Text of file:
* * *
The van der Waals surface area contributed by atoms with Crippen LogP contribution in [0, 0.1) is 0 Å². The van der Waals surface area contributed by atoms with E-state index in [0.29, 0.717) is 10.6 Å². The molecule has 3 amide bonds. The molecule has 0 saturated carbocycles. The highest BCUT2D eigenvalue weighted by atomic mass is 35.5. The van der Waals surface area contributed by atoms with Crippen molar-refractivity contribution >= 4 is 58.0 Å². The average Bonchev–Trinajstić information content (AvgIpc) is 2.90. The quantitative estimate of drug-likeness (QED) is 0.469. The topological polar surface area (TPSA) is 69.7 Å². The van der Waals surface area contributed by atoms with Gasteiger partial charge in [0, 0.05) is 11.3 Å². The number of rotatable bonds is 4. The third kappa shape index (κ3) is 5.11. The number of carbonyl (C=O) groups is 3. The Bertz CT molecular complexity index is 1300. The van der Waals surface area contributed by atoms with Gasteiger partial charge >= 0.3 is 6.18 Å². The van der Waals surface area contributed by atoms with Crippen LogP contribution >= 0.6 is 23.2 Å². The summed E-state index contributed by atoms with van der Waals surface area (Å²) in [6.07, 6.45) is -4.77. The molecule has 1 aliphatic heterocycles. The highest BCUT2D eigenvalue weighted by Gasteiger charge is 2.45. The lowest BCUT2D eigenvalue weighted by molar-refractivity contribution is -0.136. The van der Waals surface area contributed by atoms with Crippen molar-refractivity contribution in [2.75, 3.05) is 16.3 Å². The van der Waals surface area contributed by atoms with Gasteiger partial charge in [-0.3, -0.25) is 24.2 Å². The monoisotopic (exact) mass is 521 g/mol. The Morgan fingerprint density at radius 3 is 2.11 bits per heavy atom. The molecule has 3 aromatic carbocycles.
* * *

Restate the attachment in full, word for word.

The van der Waals surface area contributed by atoms with Crippen LogP contribution in [0, 0.1) is 0 Å². The van der Waals surface area contributed by atoms with E-state index in [0.29, 0.717) is 10.6 Å². The molecule has 3 amide bonds. The molecule has 0 saturated carbocycles. The highest BCUT2D eigenvalue weighted by atomic mass is 35.5. The van der Waals surface area contributed by atoms with Crippen molar-refractivity contribution >= 4 is 58.0 Å². The average Bonchev–Trinajstić information content (AvgIpc) is 2.90. The quantitative estimate of drug-likeness (QED) is 0.469. The topological polar surface area (TPSA) is 69.7 Å². The van der Waals surface area contributed by atoms with Gasteiger partial charge in [0, 0.05) is 11.3 Å². The number of rotatable bonds is 4. The third kappa shape index (κ3) is 5.11. The number of carbonyl (C=O) groups is 3. The Bertz CT molecular complexity index is 1300. The van der Waals surface area contributed by atoms with Gasteiger partial charge >= 0.3 is 6.18 Å². The van der Waals surface area contributed by atoms with Crippen LogP contribution >= 0.6 is 23.2 Å². The summed E-state index contributed by atoms with van der Waals surface area (Å²) in [6.07, 6.45) is -4.77. The molecule has 1 aliphatic heterocycles. The highest BCUT2D eigenvalue weighted by Gasteiger charge is 2.45. The lowest BCUT2D eigenvalue weighted by molar-refractivity contribution is -0.136. The van der Waals surface area contributed by atoms with Crippen molar-refractivity contribution in [2.75, 3.05) is 16.3 Å². The van der Waals surface area contributed by atoms with Gasteiger partial charge in [-0.3, -0.25) is 24.2 Å². The monoisotopic (exact) mass is 521 g/mol. The Morgan fingerprint density at radius 3 is 2.11 bits per heavy atom. The molecule has 3 aromatic carbocycles.